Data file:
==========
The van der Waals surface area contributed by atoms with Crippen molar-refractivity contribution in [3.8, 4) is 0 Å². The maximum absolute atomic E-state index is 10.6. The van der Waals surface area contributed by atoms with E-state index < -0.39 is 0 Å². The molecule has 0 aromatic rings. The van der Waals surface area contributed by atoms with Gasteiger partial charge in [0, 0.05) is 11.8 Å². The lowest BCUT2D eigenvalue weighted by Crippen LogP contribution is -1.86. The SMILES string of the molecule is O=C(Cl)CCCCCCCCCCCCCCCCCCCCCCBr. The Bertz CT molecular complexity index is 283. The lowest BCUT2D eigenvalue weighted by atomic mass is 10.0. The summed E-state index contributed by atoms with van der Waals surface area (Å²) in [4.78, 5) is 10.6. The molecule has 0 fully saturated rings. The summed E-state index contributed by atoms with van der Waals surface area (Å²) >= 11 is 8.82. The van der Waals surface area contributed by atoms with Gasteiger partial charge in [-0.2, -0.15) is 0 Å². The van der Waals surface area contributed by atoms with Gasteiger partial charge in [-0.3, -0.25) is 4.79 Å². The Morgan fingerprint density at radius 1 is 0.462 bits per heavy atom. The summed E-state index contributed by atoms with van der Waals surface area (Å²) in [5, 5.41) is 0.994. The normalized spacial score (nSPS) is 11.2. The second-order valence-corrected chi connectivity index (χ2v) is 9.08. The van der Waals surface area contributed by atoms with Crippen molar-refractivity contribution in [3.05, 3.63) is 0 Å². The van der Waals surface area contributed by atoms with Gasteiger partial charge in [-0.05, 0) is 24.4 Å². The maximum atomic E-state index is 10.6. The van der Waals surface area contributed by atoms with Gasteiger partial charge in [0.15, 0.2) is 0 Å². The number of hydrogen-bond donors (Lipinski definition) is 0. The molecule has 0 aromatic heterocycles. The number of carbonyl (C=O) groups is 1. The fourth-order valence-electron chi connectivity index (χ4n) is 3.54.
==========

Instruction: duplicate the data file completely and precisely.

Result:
The van der Waals surface area contributed by atoms with Crippen molar-refractivity contribution in [3.8, 4) is 0 Å². The maximum absolute atomic E-state index is 10.6. The van der Waals surface area contributed by atoms with E-state index < -0.39 is 0 Å². The molecule has 0 aromatic rings. The van der Waals surface area contributed by atoms with Gasteiger partial charge in [0, 0.05) is 11.8 Å². The lowest BCUT2D eigenvalue weighted by Crippen LogP contribution is -1.86. The SMILES string of the molecule is O=C(Cl)CCCCCCCCCCCCCCCCCCCCCCBr. The Bertz CT molecular complexity index is 283. The lowest BCUT2D eigenvalue weighted by atomic mass is 10.0. The summed E-state index contributed by atoms with van der Waals surface area (Å²) in [4.78, 5) is 10.6. The molecule has 0 fully saturated rings. The summed E-state index contributed by atoms with van der Waals surface area (Å²) >= 11 is 8.82. The van der Waals surface area contributed by atoms with Gasteiger partial charge in [-0.2, -0.15) is 0 Å². The van der Waals surface area contributed by atoms with Gasteiger partial charge in [-0.3, -0.25) is 4.79 Å². The Morgan fingerprint density at radius 1 is 0.462 bits per heavy atom. The summed E-state index contributed by atoms with van der Waals surface area (Å²) in [5, 5.41) is 0.994. The normalized spacial score (nSPS) is 11.2. The second-order valence-corrected chi connectivity index (χ2v) is 9.08. The van der Waals surface area contributed by atoms with Crippen molar-refractivity contribution in [3.05, 3.63) is 0 Å². The van der Waals surface area contributed by atoms with Gasteiger partial charge in [-0.05, 0) is 24.4 Å². The maximum atomic E-state index is 10.6. The van der Waals surface area contributed by atoms with Gasteiger partial charge in [0.15, 0.2) is 0 Å². The number of hydrogen-bond donors (Lipinski definition) is 0. The molecule has 0 aromatic heterocycles. The number of carbonyl (C=O) groups is 1. The fourth-order valence-electron chi connectivity index (χ4n) is 3.54.